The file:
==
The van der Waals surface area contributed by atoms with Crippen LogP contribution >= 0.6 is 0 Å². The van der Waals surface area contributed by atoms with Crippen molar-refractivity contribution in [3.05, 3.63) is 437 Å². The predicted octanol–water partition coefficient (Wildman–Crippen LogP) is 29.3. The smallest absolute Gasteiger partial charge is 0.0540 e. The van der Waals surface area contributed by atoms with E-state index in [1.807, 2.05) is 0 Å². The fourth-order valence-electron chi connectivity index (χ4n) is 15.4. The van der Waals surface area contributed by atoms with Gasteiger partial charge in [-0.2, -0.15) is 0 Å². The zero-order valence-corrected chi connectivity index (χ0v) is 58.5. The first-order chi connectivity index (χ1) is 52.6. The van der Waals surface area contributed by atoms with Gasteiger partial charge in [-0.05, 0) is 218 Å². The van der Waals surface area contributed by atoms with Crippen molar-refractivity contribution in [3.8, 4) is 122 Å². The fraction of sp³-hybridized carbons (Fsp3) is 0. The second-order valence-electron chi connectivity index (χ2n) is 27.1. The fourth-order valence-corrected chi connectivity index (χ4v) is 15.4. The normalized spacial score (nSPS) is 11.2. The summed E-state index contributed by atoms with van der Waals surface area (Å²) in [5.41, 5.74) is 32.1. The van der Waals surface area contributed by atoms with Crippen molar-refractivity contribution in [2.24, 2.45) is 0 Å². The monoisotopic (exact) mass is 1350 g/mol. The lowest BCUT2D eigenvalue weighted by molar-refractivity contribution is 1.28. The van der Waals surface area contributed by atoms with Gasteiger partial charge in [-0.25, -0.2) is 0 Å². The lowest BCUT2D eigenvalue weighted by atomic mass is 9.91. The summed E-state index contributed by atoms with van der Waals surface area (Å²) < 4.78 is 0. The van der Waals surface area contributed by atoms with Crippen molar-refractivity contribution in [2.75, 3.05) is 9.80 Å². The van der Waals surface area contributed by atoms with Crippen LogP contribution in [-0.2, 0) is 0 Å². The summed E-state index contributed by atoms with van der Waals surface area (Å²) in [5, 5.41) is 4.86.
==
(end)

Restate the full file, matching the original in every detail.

The van der Waals surface area contributed by atoms with Crippen LogP contribution >= 0.6 is 0 Å². The van der Waals surface area contributed by atoms with Crippen molar-refractivity contribution in [3.05, 3.63) is 437 Å². The predicted octanol–water partition coefficient (Wildman–Crippen LogP) is 29.3. The smallest absolute Gasteiger partial charge is 0.0540 e. The van der Waals surface area contributed by atoms with E-state index in [1.807, 2.05) is 0 Å². The fourth-order valence-electron chi connectivity index (χ4n) is 15.4. The van der Waals surface area contributed by atoms with Gasteiger partial charge in [-0.2, -0.15) is 0 Å². The zero-order valence-corrected chi connectivity index (χ0v) is 58.5. The first-order chi connectivity index (χ1) is 52.6. The van der Waals surface area contributed by atoms with Gasteiger partial charge in [-0.05, 0) is 218 Å². The van der Waals surface area contributed by atoms with Crippen molar-refractivity contribution in [3.8, 4) is 122 Å². The fraction of sp³-hybridized carbons (Fsp3) is 0. The second-order valence-electron chi connectivity index (χ2n) is 27.1. The fourth-order valence-corrected chi connectivity index (χ4v) is 15.4. The normalized spacial score (nSPS) is 11.2. The summed E-state index contributed by atoms with van der Waals surface area (Å²) in [5.41, 5.74) is 32.1. The van der Waals surface area contributed by atoms with Crippen molar-refractivity contribution in [2.24, 2.45) is 0 Å². The monoisotopic (exact) mass is 1350 g/mol. The lowest BCUT2D eigenvalue weighted by molar-refractivity contribution is 1.28. The van der Waals surface area contributed by atoms with Gasteiger partial charge in [-0.25, -0.2) is 0 Å². The lowest BCUT2D eigenvalue weighted by atomic mass is 9.91. The summed E-state index contributed by atoms with van der Waals surface area (Å²) < 4.78 is 0. The van der Waals surface area contributed by atoms with Crippen molar-refractivity contribution in [2.75, 3.05) is 9.80 Å². The van der Waals surface area contributed by atoms with Crippen LogP contribution in [-0.2, 0) is 0 Å². The summed E-state index contributed by atoms with van der Waals surface area (Å²) in [5, 5.41) is 4.86.